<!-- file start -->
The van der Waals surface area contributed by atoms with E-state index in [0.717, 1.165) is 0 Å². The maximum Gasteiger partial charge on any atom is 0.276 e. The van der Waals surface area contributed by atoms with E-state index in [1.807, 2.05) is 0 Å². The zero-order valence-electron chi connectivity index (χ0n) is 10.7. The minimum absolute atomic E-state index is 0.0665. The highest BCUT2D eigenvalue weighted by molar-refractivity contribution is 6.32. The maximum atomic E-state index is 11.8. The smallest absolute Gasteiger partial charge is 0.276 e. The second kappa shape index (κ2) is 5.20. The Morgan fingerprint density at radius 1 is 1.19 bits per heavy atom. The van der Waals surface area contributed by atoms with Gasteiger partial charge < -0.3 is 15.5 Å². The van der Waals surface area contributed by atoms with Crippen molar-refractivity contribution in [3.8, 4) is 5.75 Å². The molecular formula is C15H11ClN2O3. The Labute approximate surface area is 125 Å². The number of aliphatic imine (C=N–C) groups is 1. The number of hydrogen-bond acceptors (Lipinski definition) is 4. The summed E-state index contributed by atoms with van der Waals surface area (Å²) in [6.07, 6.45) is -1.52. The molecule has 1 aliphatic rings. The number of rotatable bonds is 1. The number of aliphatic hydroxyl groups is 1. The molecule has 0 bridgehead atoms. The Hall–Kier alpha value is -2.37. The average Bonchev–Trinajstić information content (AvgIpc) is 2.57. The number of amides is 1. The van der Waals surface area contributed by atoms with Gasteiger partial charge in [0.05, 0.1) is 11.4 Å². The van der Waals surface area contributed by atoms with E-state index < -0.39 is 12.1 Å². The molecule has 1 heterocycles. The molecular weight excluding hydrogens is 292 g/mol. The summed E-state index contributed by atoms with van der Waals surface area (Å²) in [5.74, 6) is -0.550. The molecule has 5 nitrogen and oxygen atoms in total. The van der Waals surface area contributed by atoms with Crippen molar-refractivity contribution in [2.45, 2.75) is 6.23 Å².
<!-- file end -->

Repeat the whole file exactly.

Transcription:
The van der Waals surface area contributed by atoms with E-state index in [0.717, 1.165) is 0 Å². The maximum Gasteiger partial charge on any atom is 0.276 e. The van der Waals surface area contributed by atoms with E-state index in [1.807, 2.05) is 0 Å². The zero-order valence-electron chi connectivity index (χ0n) is 10.7. The minimum absolute atomic E-state index is 0.0665. The highest BCUT2D eigenvalue weighted by molar-refractivity contribution is 6.32. The maximum atomic E-state index is 11.8. The smallest absolute Gasteiger partial charge is 0.276 e. The second kappa shape index (κ2) is 5.20. The Morgan fingerprint density at radius 1 is 1.19 bits per heavy atom. The van der Waals surface area contributed by atoms with Gasteiger partial charge < -0.3 is 15.5 Å². The van der Waals surface area contributed by atoms with Crippen molar-refractivity contribution in [3.8, 4) is 5.75 Å². The molecular formula is C15H11ClN2O3. The Labute approximate surface area is 125 Å². The number of aliphatic imine (C=N–C) groups is 1. The number of hydrogen-bond acceptors (Lipinski definition) is 4. The summed E-state index contributed by atoms with van der Waals surface area (Å²) in [6.07, 6.45) is -1.52. The molecule has 1 aliphatic rings. The number of rotatable bonds is 1. The number of aliphatic hydroxyl groups is 1. The molecule has 0 bridgehead atoms. The Hall–Kier alpha value is -2.37. The average Bonchev–Trinajstić information content (AvgIpc) is 2.57. The number of amides is 1. The van der Waals surface area contributed by atoms with Gasteiger partial charge in [0.05, 0.1) is 11.4 Å². The van der Waals surface area contributed by atoms with E-state index < -0.39 is 12.1 Å². The molecule has 1 heterocycles. The molecular weight excluding hydrogens is 292 g/mol. The summed E-state index contributed by atoms with van der Waals surface area (Å²) in [5.74, 6) is -0.550. The molecule has 5 nitrogen and oxygen atoms in total. The van der Waals surface area contributed by atoms with Crippen molar-refractivity contribution in [2.45, 2.75) is 6.23 Å².